Earlier this week, THN’s Brian Costello raised a great question: What makes a dynasty in this salary cap era? Brian defined it as three titles in five years – at least, before the salary cap was instituted – but admitted maybe that standard needs to be relaxed in the face of today’s flattened NHL playing field.
It’s a timely discussion, what with the Los Angeles Kings and Chicago Blackhawks – Cup champs from the last two seasons – heading into Game 7 of the Western Conference final tonight. One team will go on to the Stanley Cup final as a favourite to win another championship. The other will have to deal with the sting of falling just short of dynasty-level success.
Both teams are as close as it gets to dynasty-calibre potential in the NHL right now, but we simply haven’t seen a team win three Cups in five years since the salary cap was imposed. With salaries spiking at a younger age now and roster turnover inevitable, teams simply can’t stay on top as long. In a league built on parity, staying at the top of the pile and consistently making the playoffs is an impressive feat in its own right.
So which teams have managed that best? Which teams have the most playoff appearances and Stanley Cup wins since the 2004-05 lockout?
These 10 teams have had the most post-season success, counting up the number of playoff rounds they’ve appeared in since 2005, and adding any Stanley Cups on top.
1. Detroit Red Wings – 20 playoff rounds, 1 Stanley Cup
They were a dynasty before the salary cap was instituted. And, while the shine has come off the Winged Wheel in recent years, they’re always in the mix come playoff time. They’re no longer as good as the teams that went to the final in 2007-08 and 2008-09, but their 23 straight post-season appearance streak is the best in pro sports.
But these aren’t Nicklas Lidstrom’s Red Wings anymore, and greatness is behind them. They haven’t been beyond the second round since 2009, and with Boston, L.A., Chicago and Pittsburgh all younger and better right now, Detroit’s spot at the top of this list won’t last much longer.
2. Pittsburgh Penguins – 18 playoff rounds, 1 Stanley Cup
Sidney Crosby’s Pittsburgh Penguins are good, but are they as good as we thought they’d be at this point? The answer, clearly, is no, given that they fired general manager Ray Shero after their second-round exit this year.
When the second-most successful playoff team since the lockout fires its GM, you know the bar is set sky-high. And rightfully so, because five years ago, fresh off their first Stanley Cup win and second appearance in the final, it looked like the Penguins were on the cusp of a dynasty that would last a long, long time.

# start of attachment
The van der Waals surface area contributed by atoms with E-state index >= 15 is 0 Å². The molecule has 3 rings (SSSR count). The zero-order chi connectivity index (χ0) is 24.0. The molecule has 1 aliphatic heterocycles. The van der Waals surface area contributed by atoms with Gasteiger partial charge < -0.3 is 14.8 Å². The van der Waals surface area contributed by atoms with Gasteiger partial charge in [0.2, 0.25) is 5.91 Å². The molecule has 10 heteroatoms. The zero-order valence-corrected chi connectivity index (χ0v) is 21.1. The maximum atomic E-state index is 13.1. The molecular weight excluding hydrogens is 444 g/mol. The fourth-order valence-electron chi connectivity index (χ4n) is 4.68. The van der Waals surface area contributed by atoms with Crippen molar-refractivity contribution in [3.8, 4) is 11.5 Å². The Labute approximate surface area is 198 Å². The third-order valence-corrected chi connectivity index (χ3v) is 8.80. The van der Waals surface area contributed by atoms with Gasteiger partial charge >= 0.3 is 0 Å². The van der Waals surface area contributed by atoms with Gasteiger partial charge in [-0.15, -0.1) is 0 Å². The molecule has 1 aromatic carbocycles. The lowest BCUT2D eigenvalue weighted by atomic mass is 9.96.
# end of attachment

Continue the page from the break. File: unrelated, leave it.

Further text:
But it’s been a bit of a struggle ever since that 2009 championship. Sidney Crosby has battled injuries (especially concussions), and his Pittsburgh co-star Evgeni Malkin has had his share of bumps and bruises in that time, too. Crosby has become the Ryan Seacrest of the NHL these last five years, hosting winger auditions seemingly on a nightly basis as the Pens struggled to find the perfect complimentary player for their superstar. That, no doubt, is why Ray Shero got cashiered, along with the Pens’ inability to fill out their depth chart with quality players.
But that’s a lot of pessimism for such a successful team, and in the end, these guys are going to be a playoff threat for as long as Sid and Malkin are suiting up for them.
3. Chicago Blackhawks – 16 playoff rounds (so far), 2 Stanley Cups
Yeah, they’re the only team on the list with two Stanley Cups, but remember, we’re talking playoff rounds here. They simply haven’t been good for as long as the Red Wings or Penguins.
That’s OK, though, because any team would love to have the Blackhawks’ young core of superstars. There’s no better leader in the game today than Jonathan Toews, and with Patrick Kane, Patrick Sharp, Marian Hossa, Duncan Keith and Brent Seabrook, this core is scary. Kane and Toews are signed for one more season in Chicago, and while it’s tough to believe they’d ever bolt, paying those two in 2015-16 will put an even tighter squeeze on a team that’s already tops on the salary cap chart.
But Stan Bowman’s been a magician so far at keeping his best players around and filling out the depth chart with young, productive secondary scoring. Chicago’s still got plenty of time to claim that dynasty title.
4. Boston Bruins – 16 playoff rounds, 1 Stanley Cup
The Boston Bruins have been a model franchise ever since GM Peter Chiarelli came in from Ottawa and brought Zdeno Chara with him. No one wants to play them in the playoffs, and ever since they beat up the Vancouver Canucks to win the 2011 Stanley Cup, many teams have wanted to adopt the Bruins’ hard-nosed approach.
Unlike many of the teams on this list, where it’s easy to credit one factor like drafting, or toughness, or a few high draft picks, the Bruins have built a winning tradition by doing a little bit of everything right. Chiarelli has always had a mix of tough, heavy forwards who can score alongside skilled youngsters and a mostly veteran defensive corps led by Chara.
That’s why it’s tough to point to one part of the Bruins’ roster and say, “They’re done when he’s gone.” Chara and Patrice Bergeron are the Bruins’ best players, but there’s so much depth there, and enough youth, that the Bruins could easily make the playoffs every year for the next decade.
They may win another Cup in that time, too.
5. San Jose Sharks – 17 playoff rounds